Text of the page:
Social Network Analysis in Transnational Settings: The Case of Mexico City’s AIDS CBOs

Nielan Barnes


Using a case study approach, I show how transnational civil society networks both help and hinder community-based HIV/AIDS organizations by providing opportunities for community-state partnerships that favor some local organizations over others, and (re)produce intra-organizational stratification at the local level. In the case of Mexico City, transnational ties encourage community-based AIDS organizations to develop formal organizational forms and strategies (negotiating fronts) which often enhance organizational sustainability and draw organizations into a closer relationship with the state institutionalized sphere. However, such ties also create divisions (political fronts) between outsider and insider organizations that compromise local inter-organizational collaboration and service delivery. As a result, transnational networks and resources solidify outsider-insider conflicts and balkanize service provision along political lines. The conclusions of this research are helpful to international health practitioners and social scientists seeking to understand how transnational networks and resources shape global civil society, and can both challenge and reproduce existing community-state power regimes and health inequities at local and transnational levels.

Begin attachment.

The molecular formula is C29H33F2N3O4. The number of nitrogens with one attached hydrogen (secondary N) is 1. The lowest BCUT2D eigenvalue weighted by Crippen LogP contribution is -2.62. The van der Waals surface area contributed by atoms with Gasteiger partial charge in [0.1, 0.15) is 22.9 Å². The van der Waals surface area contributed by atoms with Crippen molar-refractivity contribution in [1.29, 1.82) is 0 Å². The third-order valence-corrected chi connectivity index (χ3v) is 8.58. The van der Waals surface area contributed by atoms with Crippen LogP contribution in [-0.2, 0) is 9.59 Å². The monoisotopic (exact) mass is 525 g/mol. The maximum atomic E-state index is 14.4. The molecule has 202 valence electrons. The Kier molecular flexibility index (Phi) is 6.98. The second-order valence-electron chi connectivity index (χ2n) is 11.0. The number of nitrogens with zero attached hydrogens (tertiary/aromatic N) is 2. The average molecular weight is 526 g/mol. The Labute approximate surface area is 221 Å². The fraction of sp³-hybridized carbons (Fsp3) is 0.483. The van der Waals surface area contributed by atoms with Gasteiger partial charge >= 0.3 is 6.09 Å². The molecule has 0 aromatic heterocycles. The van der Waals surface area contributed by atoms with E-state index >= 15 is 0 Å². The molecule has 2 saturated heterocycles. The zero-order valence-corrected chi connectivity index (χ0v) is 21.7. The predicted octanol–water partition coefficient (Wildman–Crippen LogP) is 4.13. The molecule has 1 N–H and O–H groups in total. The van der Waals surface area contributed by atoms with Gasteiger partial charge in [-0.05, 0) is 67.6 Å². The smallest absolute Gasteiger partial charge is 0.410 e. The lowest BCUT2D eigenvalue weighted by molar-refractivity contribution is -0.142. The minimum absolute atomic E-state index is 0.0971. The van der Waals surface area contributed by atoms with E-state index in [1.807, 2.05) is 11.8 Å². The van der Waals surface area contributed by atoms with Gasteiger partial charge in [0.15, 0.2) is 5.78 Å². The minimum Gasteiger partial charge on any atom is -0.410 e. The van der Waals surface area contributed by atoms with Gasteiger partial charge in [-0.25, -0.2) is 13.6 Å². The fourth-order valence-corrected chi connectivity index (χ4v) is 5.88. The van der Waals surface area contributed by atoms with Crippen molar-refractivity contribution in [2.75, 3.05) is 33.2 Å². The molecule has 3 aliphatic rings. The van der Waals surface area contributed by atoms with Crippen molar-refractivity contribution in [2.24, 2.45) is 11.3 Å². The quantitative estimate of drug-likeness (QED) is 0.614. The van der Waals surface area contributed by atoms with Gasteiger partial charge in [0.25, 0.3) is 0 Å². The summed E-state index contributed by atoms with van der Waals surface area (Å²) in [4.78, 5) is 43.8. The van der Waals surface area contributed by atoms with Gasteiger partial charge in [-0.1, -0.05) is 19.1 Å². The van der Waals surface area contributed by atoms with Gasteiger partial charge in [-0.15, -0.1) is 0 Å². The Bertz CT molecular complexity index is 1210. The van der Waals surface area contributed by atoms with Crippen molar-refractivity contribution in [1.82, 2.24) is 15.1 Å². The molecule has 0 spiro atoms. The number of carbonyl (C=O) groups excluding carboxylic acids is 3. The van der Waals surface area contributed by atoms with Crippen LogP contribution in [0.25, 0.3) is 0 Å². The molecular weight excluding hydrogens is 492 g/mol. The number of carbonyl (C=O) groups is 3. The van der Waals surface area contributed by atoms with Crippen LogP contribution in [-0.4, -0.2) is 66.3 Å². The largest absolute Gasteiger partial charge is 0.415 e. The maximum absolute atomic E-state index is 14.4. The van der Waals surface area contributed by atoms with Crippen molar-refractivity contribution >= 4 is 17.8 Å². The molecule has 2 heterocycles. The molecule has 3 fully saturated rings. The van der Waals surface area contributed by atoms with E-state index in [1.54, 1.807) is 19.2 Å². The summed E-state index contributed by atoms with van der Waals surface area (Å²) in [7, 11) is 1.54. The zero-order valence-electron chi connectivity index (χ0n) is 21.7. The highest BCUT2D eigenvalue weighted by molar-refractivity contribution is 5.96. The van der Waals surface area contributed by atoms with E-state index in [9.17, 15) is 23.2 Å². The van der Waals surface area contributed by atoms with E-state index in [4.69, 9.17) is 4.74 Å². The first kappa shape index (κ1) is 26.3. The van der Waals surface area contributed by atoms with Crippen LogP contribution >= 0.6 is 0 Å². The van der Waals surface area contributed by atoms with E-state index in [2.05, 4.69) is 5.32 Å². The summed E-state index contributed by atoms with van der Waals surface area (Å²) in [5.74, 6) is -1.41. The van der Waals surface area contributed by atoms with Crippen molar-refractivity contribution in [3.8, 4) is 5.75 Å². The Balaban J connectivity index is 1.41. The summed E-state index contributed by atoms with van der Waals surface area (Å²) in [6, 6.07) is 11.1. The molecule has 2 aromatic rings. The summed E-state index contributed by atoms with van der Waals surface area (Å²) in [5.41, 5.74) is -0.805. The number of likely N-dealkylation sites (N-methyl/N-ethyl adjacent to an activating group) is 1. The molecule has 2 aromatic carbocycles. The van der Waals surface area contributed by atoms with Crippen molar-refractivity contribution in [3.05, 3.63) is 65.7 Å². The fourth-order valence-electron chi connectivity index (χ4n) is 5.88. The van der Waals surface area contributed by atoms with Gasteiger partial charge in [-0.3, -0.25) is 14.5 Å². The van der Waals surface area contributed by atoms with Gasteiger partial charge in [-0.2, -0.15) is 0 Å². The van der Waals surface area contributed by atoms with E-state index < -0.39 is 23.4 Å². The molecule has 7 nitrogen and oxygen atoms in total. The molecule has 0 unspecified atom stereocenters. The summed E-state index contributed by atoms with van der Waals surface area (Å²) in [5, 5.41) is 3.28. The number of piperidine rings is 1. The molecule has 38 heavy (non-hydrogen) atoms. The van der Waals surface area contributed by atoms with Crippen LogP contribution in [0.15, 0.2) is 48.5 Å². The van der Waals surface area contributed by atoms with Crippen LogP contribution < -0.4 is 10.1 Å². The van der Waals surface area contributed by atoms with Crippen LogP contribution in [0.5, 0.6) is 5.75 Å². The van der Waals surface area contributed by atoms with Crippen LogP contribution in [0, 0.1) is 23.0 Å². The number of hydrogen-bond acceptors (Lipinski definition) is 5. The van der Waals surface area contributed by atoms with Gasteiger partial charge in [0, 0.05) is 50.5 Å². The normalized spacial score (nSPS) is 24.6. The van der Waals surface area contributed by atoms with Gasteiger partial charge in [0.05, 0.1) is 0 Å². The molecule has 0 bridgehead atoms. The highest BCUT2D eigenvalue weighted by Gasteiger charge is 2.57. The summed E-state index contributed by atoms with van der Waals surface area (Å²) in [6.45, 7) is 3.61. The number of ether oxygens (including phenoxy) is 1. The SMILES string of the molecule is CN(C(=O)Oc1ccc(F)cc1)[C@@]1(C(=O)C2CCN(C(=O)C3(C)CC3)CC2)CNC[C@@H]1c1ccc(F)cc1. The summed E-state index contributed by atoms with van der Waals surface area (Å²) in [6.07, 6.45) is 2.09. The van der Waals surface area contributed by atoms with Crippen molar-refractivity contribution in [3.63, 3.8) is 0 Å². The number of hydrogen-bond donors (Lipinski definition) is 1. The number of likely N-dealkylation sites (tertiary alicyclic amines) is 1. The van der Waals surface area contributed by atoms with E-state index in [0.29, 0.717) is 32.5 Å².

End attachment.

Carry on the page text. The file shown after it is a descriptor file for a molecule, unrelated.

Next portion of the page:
HIV/AIDS, Mexico, transnational networks, NGOs, public policy, civil society

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Department of Family and Social Medicine
Albert Einstein College of Medicine/Montefiore Medical Center
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